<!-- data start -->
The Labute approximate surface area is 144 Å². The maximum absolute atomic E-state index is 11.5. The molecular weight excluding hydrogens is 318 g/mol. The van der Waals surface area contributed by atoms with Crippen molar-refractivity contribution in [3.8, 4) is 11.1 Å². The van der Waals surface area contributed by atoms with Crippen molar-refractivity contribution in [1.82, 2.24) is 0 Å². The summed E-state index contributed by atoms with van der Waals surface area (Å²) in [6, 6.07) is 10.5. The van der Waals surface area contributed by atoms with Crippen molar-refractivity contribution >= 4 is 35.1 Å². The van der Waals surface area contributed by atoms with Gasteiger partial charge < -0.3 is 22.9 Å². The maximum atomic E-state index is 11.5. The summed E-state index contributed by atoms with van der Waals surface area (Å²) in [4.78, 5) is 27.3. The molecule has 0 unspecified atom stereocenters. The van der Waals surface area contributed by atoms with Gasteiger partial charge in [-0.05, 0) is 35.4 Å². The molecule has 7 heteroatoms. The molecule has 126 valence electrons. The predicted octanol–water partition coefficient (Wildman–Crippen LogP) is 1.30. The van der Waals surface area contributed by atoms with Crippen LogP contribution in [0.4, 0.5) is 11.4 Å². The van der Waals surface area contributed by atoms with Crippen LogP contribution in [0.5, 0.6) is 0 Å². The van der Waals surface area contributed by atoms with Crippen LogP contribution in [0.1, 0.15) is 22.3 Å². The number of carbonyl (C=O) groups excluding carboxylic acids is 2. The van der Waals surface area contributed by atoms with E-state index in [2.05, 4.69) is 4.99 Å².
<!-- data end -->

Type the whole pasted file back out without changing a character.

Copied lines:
The Labute approximate surface area is 144 Å². The maximum absolute atomic E-state index is 11.5. The molecular weight excluding hydrogens is 318 g/mol. The van der Waals surface area contributed by atoms with Crippen molar-refractivity contribution in [3.8, 4) is 11.1 Å². The van der Waals surface area contributed by atoms with Crippen molar-refractivity contribution in [1.82, 2.24) is 0 Å². The summed E-state index contributed by atoms with van der Waals surface area (Å²) in [6, 6.07) is 10.5. The van der Waals surface area contributed by atoms with Crippen molar-refractivity contribution >= 4 is 35.1 Å². The van der Waals surface area contributed by atoms with Gasteiger partial charge < -0.3 is 22.9 Å². The maximum atomic E-state index is 11.5. The summed E-state index contributed by atoms with van der Waals surface area (Å²) in [4.78, 5) is 27.3. The molecule has 0 unspecified atom stereocenters. The van der Waals surface area contributed by atoms with Gasteiger partial charge in [-0.05, 0) is 35.4 Å². The molecule has 7 heteroatoms. The molecule has 126 valence electrons. The predicted octanol–water partition coefficient (Wildman–Crippen LogP) is 1.30. The van der Waals surface area contributed by atoms with Crippen LogP contribution in [0.4, 0.5) is 11.4 Å². The van der Waals surface area contributed by atoms with Crippen LogP contribution in [0.5, 0.6) is 0 Å². The van der Waals surface area contributed by atoms with Crippen LogP contribution in [0.1, 0.15) is 22.3 Å². The number of carbonyl (C=O) groups excluding carboxylic acids is 2. The van der Waals surface area contributed by atoms with E-state index in [2.05, 4.69) is 4.99 Å².